1911 Encyclopædia Britannica/Shrimp

SHRIMP, a name applied in general to the smaller crustacea of the order Macrura and in particular to an edible species found on the coasts of northern Europe (Crangon vulgaris). The shrimps and their allies are distinguished from the larger Macrura, such as the lobsters and crayfishes, by greater development of the paddle-like limbs of the abdomen or tail, which are used in swimming. The abdomen is usually sharply bent between the third and fourth segments and has a characteristically humped appearance when straightened out.

The common shrimp is found abundantly on the coasts of the British Islands, in shallow water wherever the bottom is sandy. It is 2 or 3 in. long, slightly flattened and with the rostrum or beak, in front of the carapace, very short. It is of a translucent greyish colour, speckled with brown and closely resembles the sand in which it lives. On many parts of the coast the shrimp fishery is of considerable importance. The instrument generally employed is a bag-shaped net attached to a semicircular hoop, provided with a long handle and pushed over the surface of the sand by a fisherman wading in the water at ebb-tide. When boiled, the body becomes of a brownish colour and on this account the species is sometimes termed the “brown shrimp.” The name of “pink shrimp” is given to Pandalus montagui or annulicornis, which turns red on boiling and which resembles in form the larger “prawns,” having a long rostrum or beak, saw-edged above and below. The smaller species of Leander, especially L. squilla, are sold as “cup shrimps” in some places.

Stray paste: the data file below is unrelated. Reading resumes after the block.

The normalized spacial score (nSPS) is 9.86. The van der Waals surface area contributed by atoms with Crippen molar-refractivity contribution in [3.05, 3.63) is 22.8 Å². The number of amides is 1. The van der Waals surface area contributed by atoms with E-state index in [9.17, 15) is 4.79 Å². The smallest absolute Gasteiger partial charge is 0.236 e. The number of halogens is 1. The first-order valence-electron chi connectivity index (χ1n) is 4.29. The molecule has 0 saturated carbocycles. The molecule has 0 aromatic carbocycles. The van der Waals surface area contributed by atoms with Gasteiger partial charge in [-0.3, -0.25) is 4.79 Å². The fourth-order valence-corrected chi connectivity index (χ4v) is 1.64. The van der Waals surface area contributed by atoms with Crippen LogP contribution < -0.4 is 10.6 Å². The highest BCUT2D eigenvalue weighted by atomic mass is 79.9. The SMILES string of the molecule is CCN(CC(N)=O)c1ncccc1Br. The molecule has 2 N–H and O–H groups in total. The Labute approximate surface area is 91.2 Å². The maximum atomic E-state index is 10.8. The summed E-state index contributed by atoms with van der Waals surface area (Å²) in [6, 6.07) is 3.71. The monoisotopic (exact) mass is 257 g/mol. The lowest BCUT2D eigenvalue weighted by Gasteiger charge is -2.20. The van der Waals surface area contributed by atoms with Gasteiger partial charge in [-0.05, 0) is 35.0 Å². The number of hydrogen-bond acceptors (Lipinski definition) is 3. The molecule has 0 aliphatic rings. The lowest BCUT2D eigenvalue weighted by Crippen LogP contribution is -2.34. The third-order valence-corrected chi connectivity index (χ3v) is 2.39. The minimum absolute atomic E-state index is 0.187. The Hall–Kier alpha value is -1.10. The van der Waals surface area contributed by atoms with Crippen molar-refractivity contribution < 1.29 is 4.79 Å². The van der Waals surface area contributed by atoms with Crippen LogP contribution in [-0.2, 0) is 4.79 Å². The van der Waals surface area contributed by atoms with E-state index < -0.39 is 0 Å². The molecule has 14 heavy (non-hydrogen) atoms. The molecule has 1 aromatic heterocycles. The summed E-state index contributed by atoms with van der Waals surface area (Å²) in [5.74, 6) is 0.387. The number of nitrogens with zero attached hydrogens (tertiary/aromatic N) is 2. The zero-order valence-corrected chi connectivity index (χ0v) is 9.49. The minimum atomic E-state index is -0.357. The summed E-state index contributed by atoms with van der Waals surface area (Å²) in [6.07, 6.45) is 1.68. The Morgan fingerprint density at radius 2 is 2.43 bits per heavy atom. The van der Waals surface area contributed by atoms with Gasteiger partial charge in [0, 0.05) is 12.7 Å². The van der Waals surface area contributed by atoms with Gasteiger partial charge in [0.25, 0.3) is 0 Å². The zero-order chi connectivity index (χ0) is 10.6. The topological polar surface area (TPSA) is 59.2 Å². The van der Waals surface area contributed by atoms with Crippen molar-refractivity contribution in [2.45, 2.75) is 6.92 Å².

The larger shrimp-like crustacea are generally known as “prawns,” the name being especially applied in Britain to the species Leander serratus, formerly called Palaemon serratus, which is highly esteemed for the table. In warmer seas many other kinds of prawns are caught for food. These are generally species of the genus Penaeus (like P. caramote of the Mediterranean) which are distinguished from all those already mentioned by having pincers on the first three, instead of only on the first two pairs of legs. The large river-prawns of the genus Palaemon (closely allied to Leander) found in most tropical countries are also often used as food. In the West Indies Palaemon jamaicensis, and in the East Indies Pal. carcinus attain almost the dimensions of full-grown lobsters.

The name of shrimps is sometimes given to members of the order Schizopoda, which differ from most of the Macrura in having swimming branches or exopodites on the thoracic legs. In particular the Schizopods of the family Mysidae, which are abundant in the sea round our coasts, are often called “Opossum-shrimps” from the fact that the female is provided with a ventral pouch or “marsupium” in which the eggs and young are carried.  (W. T. Ca.)